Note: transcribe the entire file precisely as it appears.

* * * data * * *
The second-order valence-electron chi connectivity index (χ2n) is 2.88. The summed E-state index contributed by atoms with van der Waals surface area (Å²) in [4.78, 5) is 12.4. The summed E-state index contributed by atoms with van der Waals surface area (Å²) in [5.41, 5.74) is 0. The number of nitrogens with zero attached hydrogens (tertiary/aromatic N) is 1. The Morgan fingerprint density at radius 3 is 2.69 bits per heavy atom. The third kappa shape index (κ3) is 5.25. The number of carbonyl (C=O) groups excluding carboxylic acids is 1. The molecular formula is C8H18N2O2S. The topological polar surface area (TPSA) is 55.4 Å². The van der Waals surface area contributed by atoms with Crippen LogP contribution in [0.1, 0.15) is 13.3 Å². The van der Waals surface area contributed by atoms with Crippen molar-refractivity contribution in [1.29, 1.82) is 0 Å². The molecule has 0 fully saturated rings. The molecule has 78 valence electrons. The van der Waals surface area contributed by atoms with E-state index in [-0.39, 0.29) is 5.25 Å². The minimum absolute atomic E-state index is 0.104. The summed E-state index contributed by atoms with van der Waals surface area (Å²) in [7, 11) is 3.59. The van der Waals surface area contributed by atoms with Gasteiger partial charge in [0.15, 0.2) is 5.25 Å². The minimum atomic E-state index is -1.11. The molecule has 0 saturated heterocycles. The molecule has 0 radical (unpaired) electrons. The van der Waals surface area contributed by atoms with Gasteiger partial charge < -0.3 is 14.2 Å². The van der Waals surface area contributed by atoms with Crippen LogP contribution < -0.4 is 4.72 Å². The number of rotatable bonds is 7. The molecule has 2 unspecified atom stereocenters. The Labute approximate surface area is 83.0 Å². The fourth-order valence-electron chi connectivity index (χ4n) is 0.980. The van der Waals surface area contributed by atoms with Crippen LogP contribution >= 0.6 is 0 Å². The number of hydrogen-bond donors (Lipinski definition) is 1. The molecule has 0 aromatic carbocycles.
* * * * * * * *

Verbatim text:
The second-order valence-electron chi connectivity index (χ2n) is 2.88. The summed E-state index contributed by atoms with van der Waals surface area (Å²) in [4.78, 5) is 12.4. The summed E-state index contributed by atoms with van der Waals surface area (Å²) in [5.41, 5.74) is 0. The number of nitrogens with zero attached hydrogens (tertiary/aromatic N) is 1. The Morgan fingerprint density at radius 3 is 2.69 bits per heavy atom. The third kappa shape index (κ3) is 5.25. The number of carbonyl (C=O) groups excluding carboxylic acids is 1. The molecular formula is C8H18N2O2S. The topological polar surface area (TPSA) is 55.4 Å². The van der Waals surface area contributed by atoms with Crippen LogP contribution in [0.1, 0.15) is 13.3 Å². The van der Waals surface area contributed by atoms with Crippen molar-refractivity contribution in [1.29, 1.82) is 0 Å². The molecule has 0 fully saturated rings. The molecule has 78 valence electrons. The van der Waals surface area contributed by atoms with E-state index in [-0.39, 0.29) is 5.25 Å². The minimum absolute atomic E-state index is 0.104. The summed E-state index contributed by atoms with van der Waals surface area (Å²) in [7, 11) is 3.59. The van der Waals surface area contributed by atoms with Gasteiger partial charge in [0.15, 0.2) is 5.25 Å². The minimum atomic E-state index is -1.11. The molecule has 0 saturated heterocycles. The molecule has 0 radical (unpaired) electrons. The van der Waals surface area contributed by atoms with Gasteiger partial charge < -0.3 is 14.2 Å². The van der Waals surface area contributed by atoms with Crippen LogP contribution < -0.4 is 4.72 Å². The number of rotatable bonds is 7. The molecule has 2 unspecified atom stereocenters. The Labute approximate surface area is 83.0 Å². The fourth-order valence-electron chi connectivity index (χ4n) is 0.980. The van der Waals surface area contributed by atoms with Crippen LogP contribution >= 0.6 is 0 Å². The number of hydrogen-bond donors (Lipinski definition) is 1. The molecule has 0 aromatic carbocycles.